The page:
Chairs as we know them today, originated in the Middle Ages when kings and nobility used throne-sized foldable seats while traveling. Over time, the popularity of these high-backed seats spread, with chairs being owned by members of the classes beneath the aristocracy. During the reign of Louis XIII, in the 1600s, armrests and padded seats/backs were added to chairs, becoming fauteuils. The most renowned type of fauteuils are the Os de Mouton, or mutton bone, chairs, named for the highly shaped legs which are said to resemble the legs of lamb.
Our Louis XIII style pair of os de mouton armchairs were carved in walnut, circa 1900. True to Louis XIII style chairs, the chairbacks and seats have been covered in tapestry, in this case a foliate landscape featuring yellow, green, blue, and red vegetation. The fabric has been affixed to each chair by brass rosettes.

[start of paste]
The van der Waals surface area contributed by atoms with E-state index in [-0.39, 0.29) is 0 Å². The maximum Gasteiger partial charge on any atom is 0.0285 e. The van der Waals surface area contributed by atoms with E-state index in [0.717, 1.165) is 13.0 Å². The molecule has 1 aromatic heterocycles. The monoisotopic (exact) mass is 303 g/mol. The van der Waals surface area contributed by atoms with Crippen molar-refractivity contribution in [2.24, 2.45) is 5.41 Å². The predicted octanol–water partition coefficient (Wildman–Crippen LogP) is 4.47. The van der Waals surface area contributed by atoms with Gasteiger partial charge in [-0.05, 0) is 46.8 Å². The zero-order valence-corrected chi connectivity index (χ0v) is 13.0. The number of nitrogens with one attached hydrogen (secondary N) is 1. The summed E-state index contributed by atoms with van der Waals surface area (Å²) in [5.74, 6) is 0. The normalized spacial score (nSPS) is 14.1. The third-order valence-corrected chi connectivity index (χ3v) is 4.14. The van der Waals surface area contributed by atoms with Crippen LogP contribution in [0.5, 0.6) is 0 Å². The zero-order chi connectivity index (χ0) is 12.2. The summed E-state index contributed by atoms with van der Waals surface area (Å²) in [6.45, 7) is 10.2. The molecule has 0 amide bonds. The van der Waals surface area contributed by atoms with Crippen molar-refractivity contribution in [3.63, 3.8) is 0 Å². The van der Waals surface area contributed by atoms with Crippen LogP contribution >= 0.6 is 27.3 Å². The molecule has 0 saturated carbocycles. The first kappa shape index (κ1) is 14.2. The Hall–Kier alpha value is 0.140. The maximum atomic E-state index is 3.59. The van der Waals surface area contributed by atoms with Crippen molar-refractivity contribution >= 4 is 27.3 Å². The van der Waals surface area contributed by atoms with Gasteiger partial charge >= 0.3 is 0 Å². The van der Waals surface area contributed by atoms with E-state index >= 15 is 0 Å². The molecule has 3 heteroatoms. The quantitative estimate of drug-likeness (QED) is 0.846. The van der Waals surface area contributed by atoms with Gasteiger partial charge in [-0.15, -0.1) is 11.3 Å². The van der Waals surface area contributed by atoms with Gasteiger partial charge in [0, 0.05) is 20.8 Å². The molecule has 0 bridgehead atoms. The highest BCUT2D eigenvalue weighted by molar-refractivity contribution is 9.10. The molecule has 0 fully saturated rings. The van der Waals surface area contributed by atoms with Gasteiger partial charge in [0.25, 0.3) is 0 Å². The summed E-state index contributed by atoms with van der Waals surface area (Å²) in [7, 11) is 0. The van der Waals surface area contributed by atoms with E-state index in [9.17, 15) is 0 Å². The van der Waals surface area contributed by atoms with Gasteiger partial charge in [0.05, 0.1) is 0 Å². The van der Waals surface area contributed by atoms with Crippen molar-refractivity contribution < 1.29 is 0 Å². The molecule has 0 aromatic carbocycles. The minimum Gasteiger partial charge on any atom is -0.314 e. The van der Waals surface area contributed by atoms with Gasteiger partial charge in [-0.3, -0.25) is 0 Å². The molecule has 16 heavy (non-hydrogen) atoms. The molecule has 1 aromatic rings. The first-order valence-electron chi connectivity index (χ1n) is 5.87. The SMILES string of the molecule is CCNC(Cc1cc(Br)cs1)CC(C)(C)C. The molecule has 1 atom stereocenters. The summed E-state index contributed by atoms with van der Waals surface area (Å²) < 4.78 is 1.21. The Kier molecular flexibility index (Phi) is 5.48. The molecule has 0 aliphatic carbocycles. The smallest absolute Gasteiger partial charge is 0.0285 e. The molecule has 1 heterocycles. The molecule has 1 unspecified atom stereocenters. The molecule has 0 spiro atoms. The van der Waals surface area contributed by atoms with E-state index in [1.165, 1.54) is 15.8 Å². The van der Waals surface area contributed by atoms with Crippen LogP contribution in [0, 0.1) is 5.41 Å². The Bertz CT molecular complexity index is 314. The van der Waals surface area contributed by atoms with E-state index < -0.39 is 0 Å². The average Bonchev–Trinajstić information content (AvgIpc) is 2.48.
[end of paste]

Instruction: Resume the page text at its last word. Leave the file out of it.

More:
The rigidity of the large seatback is offset by the curvaceous arms and sinuous legs/stretcher, which have all been carved by hand. The arms have stylized holly leaves at the apex before sloping downwards gently with shallow recessed ornamentation. The slope terminates in a volute scroll that is adorned with a large acanthus leaf. The grooved motif continues throughout the wood frame, running down the scrolled arm stumps, as well as the legs and stretchers. The legs sit on small pad feet, which are sometimes referred to as “Dutch feet”.
Os de Mouton chairs have a shape that is timeless and elegant, making them versatile. They can be used as dining chairs for the ends of the table or used as occasional chairs in a living room. Our pair of walnut armchairs can be used in a variety of interior styles and color schemes.
CONDITION: Very good antique condition with wear commensurate to age and use, including minor nicks and rubs.